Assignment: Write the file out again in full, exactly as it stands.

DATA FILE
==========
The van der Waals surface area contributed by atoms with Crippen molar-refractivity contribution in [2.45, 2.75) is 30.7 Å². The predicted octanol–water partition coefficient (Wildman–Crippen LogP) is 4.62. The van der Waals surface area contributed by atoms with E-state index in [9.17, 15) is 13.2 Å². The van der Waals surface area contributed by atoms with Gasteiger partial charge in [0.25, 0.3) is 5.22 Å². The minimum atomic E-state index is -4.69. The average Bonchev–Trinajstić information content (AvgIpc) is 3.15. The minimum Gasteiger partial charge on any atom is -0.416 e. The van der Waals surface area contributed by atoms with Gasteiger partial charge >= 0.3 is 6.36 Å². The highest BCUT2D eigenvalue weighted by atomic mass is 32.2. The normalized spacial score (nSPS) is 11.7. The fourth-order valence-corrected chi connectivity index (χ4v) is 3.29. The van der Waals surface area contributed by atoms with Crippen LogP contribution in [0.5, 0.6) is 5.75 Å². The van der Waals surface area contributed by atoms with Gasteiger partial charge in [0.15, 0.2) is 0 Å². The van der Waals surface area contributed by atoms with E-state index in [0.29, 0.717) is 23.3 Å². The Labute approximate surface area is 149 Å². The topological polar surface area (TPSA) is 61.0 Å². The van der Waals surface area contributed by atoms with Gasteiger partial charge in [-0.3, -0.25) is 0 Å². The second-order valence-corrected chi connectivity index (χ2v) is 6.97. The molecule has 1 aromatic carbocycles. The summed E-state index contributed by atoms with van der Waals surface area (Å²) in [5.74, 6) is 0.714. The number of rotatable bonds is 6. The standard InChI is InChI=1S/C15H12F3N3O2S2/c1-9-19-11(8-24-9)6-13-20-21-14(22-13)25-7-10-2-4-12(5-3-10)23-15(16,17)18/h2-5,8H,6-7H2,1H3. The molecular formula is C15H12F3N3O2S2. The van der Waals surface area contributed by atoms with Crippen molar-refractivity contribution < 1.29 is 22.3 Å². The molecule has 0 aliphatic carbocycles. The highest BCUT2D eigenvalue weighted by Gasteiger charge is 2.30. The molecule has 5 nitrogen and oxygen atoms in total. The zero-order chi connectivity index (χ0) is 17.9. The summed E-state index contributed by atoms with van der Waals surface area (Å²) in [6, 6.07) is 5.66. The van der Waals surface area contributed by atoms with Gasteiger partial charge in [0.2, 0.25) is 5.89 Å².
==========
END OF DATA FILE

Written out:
The van der Waals surface area contributed by atoms with Crippen molar-refractivity contribution in [2.45, 2.75) is 30.7 Å². The predicted octanol–water partition coefficient (Wildman–Crippen LogP) is 4.62. The van der Waals surface area contributed by atoms with E-state index in [9.17, 15) is 13.2 Å². The van der Waals surface area contributed by atoms with Gasteiger partial charge in [0.25, 0.3) is 5.22 Å². The minimum atomic E-state index is -4.69. The average Bonchev–Trinajstić information content (AvgIpc) is 3.15. The minimum Gasteiger partial charge on any atom is -0.416 e. The van der Waals surface area contributed by atoms with Gasteiger partial charge >= 0.3 is 6.36 Å². The highest BCUT2D eigenvalue weighted by atomic mass is 32.2. The normalized spacial score (nSPS) is 11.7. The fourth-order valence-corrected chi connectivity index (χ4v) is 3.29. The van der Waals surface area contributed by atoms with Crippen LogP contribution in [0.5, 0.6) is 5.75 Å². The van der Waals surface area contributed by atoms with Gasteiger partial charge in [0.15, 0.2) is 0 Å². The van der Waals surface area contributed by atoms with E-state index in [0.29, 0.717) is 23.3 Å². The Labute approximate surface area is 149 Å². The topological polar surface area (TPSA) is 61.0 Å². The van der Waals surface area contributed by atoms with Gasteiger partial charge in [-0.3, -0.25) is 0 Å². The second-order valence-corrected chi connectivity index (χ2v) is 6.97. The molecule has 1 aromatic carbocycles. The summed E-state index contributed by atoms with van der Waals surface area (Å²) in [5.74, 6) is 0.714. The number of rotatable bonds is 6. The standard InChI is InChI=1S/C15H12F3N3O2S2/c1-9-19-11(8-24-9)6-13-20-21-14(22-13)25-7-10-2-4-12(5-3-10)23-15(16,17)18/h2-5,8H,6-7H2,1H3. The molecular formula is C15H12F3N3O2S2. The van der Waals surface area contributed by atoms with Crippen molar-refractivity contribution < 1.29 is 22.3 Å². The molecule has 0 aliphatic carbocycles. The highest BCUT2D eigenvalue weighted by Gasteiger charge is 2.30. The molecule has 5 nitrogen and oxygen atoms in total. The zero-order chi connectivity index (χ0) is 17.9. The summed E-state index contributed by atoms with van der Waals surface area (Å²) in [6, 6.07) is 5.66. The van der Waals surface area contributed by atoms with Gasteiger partial charge in [0.2, 0.25) is 5.89 Å².